"Vulnerability is not weakness," writes Brown. In fact, "Vulnerability is the the core, the heart, the center of meaningful human experiences." Without vulnerability, there can be no love, there can be no achievement, there can be no greatness. Unfortunately, instead of developing skills of vulnerability, we too frequently develop armoring techniques. We spend all our energy avoiding getting hurt, avoiding shame. But there's no surer way to not feel loved, not feel connected, not be fulfilled, than to practice the avoidance of vulnerability.
Brown is a vulnerability researcher. She sees vulnerability as the prerequisite to living what she calls the "Wholehearted life." The Wholehearted life is one of deep attachment to others, our environment, and our work. It's a life of being "really there," of being willing to fail. No one can avoid being actually vulnerable. We all are vulnerable every moment of our lives -- though some times more than others. But if we run from it, we lose.
Here's how she breaks it down:
1. Love and belonging is an irreducible need. We all need it.
2. Those who feel a deep sense of love and belonging... feel loveable. They believe they are worthy of being loved.
3. A strong belief in our worthiness doesn't just happen. It must be cultivated.
4. The main concern of Wholehearted men and women is living a life defined by courage, compassion, and connection.
3. The Wholehearted identify vulnerability as the catalyst for courage, compassion, and connection. The willingness to be vulnerable is the single most important factor shared among the Wholehearted.
It comes down to this: If we don't embrace vulnerability, we are destined to live a lonely, detached, unfulfilling life. But if we learn to embrace it in the right way, we can live a life of joy and connection. The crux is to understand that we are worthy of love. From the standpoint of this sense of worthiness, we are then able to open ourselves to one another and to the work that is before us.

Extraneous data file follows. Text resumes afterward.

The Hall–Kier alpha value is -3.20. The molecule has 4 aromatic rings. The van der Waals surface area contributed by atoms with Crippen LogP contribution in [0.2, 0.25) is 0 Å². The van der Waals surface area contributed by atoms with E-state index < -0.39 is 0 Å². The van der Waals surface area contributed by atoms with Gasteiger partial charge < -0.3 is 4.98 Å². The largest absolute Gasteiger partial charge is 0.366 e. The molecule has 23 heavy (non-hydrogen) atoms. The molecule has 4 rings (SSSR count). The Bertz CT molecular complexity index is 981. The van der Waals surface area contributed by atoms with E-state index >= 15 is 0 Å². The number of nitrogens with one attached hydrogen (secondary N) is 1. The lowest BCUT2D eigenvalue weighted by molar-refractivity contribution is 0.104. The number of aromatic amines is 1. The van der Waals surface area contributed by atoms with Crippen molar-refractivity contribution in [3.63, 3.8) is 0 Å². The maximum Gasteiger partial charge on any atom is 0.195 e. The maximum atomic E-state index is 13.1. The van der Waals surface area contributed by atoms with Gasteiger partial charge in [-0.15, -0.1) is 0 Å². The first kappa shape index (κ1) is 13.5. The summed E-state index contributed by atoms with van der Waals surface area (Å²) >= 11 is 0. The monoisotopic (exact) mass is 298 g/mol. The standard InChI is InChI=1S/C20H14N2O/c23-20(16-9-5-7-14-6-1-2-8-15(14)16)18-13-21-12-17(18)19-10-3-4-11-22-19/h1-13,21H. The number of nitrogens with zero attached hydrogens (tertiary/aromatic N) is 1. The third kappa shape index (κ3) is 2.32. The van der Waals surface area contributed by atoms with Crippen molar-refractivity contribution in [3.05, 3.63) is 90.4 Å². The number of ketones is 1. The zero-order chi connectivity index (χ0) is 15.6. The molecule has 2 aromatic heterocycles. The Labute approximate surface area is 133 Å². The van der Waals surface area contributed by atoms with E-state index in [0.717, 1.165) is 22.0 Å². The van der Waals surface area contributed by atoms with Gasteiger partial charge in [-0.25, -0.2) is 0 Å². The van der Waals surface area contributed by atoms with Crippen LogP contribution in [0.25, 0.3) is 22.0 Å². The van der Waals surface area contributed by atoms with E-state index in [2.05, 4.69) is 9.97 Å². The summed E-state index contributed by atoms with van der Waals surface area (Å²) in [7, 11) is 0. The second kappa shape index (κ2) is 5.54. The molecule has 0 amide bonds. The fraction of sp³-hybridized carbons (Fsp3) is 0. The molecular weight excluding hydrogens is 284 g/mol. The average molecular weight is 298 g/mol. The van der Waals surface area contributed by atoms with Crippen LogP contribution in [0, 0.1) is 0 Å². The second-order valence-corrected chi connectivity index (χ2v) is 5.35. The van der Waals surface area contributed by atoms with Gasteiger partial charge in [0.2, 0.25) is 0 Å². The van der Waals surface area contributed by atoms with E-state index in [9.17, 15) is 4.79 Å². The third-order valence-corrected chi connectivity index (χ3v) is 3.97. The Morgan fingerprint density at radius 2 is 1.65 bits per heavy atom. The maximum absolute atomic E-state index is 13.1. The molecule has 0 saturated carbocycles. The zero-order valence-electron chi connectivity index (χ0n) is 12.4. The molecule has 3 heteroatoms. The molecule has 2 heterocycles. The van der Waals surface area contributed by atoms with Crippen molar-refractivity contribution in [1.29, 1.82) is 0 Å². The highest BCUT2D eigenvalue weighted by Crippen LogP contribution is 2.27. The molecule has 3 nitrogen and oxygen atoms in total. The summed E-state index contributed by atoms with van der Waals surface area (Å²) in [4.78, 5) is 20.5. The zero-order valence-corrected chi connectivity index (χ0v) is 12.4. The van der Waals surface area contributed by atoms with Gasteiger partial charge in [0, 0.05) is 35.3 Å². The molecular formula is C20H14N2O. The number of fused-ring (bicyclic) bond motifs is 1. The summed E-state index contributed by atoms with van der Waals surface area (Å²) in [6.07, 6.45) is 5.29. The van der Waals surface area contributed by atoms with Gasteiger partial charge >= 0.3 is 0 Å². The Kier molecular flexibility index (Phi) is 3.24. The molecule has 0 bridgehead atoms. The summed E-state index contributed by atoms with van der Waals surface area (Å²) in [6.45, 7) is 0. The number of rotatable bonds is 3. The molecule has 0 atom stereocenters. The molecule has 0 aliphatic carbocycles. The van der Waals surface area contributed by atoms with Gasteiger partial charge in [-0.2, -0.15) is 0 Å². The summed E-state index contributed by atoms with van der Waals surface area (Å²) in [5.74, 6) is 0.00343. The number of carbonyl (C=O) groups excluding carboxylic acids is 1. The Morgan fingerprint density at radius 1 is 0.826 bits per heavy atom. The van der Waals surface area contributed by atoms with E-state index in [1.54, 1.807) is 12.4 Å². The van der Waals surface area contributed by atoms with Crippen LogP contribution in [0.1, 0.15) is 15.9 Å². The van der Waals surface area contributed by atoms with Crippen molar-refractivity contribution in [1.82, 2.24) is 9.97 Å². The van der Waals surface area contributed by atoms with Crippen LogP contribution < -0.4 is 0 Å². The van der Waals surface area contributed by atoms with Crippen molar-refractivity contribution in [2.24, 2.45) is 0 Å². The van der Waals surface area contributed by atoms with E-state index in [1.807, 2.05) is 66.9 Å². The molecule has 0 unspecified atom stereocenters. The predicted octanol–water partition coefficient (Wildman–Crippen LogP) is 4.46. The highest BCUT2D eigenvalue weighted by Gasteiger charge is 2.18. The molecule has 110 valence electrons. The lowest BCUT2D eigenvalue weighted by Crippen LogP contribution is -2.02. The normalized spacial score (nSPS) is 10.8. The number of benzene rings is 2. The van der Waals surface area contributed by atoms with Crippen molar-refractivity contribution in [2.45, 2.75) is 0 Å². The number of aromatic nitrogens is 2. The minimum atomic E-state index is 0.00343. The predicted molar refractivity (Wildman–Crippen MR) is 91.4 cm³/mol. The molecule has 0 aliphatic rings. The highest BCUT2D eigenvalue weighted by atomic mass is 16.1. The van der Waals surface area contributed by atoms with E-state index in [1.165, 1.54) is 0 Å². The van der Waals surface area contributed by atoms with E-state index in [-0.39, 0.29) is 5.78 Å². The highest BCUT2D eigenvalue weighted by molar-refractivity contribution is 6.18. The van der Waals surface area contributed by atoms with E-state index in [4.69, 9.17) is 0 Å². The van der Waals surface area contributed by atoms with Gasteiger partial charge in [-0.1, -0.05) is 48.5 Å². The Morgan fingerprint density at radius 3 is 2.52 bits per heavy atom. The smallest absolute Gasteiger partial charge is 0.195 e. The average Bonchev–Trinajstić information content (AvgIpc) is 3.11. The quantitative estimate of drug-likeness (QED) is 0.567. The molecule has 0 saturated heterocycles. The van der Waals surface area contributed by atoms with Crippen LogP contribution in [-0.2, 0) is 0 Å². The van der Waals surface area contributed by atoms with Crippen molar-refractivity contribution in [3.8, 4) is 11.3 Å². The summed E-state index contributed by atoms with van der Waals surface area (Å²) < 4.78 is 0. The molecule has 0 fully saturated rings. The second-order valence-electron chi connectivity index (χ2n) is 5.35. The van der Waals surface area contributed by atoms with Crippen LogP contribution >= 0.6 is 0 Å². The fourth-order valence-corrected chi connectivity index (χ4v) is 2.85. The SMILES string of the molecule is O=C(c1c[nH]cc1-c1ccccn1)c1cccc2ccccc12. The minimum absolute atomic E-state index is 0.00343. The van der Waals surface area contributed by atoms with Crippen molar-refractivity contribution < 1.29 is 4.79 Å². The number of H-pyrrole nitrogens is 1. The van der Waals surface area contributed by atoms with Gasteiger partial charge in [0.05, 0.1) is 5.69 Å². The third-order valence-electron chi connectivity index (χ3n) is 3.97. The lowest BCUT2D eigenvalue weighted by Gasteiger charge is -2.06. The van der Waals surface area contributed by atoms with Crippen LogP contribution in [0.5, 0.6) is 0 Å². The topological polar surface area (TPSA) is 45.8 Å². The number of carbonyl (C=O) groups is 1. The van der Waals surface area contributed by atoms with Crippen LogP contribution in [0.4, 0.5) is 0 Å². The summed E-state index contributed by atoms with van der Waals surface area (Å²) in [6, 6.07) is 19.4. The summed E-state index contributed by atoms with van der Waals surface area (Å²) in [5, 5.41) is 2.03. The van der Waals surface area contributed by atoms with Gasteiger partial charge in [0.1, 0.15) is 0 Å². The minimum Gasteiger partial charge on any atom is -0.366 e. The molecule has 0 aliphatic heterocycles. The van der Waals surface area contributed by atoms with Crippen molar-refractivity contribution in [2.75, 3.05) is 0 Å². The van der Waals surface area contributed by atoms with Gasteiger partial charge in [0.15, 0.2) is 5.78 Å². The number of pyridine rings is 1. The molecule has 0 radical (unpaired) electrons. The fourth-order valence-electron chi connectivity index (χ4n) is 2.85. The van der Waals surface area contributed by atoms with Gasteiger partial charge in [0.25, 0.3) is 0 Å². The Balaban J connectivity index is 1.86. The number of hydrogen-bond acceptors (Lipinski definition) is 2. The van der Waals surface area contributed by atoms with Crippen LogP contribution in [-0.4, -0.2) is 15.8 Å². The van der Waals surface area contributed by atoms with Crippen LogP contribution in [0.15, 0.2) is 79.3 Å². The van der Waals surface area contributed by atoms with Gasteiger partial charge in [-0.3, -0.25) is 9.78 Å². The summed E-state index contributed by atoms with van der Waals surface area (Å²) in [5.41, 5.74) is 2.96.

A look at the table of contents gives a clearer picture of the argument of Daring Greatly:
- What It Means to Dare Greatly
- Introduction: My Adventures in the Arena
1. Scarcity: Looking Inside Our Culture of "Never Enough"
2. Debunking the Vulnerability Myths
3. Understanding and Combatting Shame
4. The Vulnerability Armory
5. Mind the Gap: Cultivating Change and Closing the Disengagement Divide
6. Disruptive Engagement: Daring to Rehumanize Education and Work
7. Wholehearted Parenting: Daring to Be the Adults We Want Our Children to Be
- Final Thoughts
- Appendix -- Trust in Emergence: Grounded Theory and My Research Process
- Practicing Gratitude
Daring Greatly doesn't focus on the area of love and relationships, but it offers invaluable tools for deepening our love partnerships. For going deeper into vulnerability in the context of a romantic relationship, check out The Couple's Survival Workbook: What You Can Do To Reconnect With Your Partner and Make Your Marriage Work by Olsen and Stephens. More generally, if you're interested in Browne's concept of Wholehearted living -- the contextual framework of Daring Greatly -- check out The Gifts of Imperfection.
Daring Greatly is highly recommended as a primer for those who wish to step into the place they truly belong -- it's a place prepared for each person, but it has to be worked for. It's not altogether easy, but it's deeply relieving to understand that this essential skill is not about simply stepping out under a hail of deadly arrows. It's about leaving behind lonely and fearful self-interest, having courage that deeper connection eagerly awaits us.
on September 11, 2012
If you're not already familiar with Dr. Brown's work, you should definitely check out her three TED talks on Youtube or TED.com. Her videos are among the 10 most viewed TED talks of all time, and those will give you a great introduction to her work.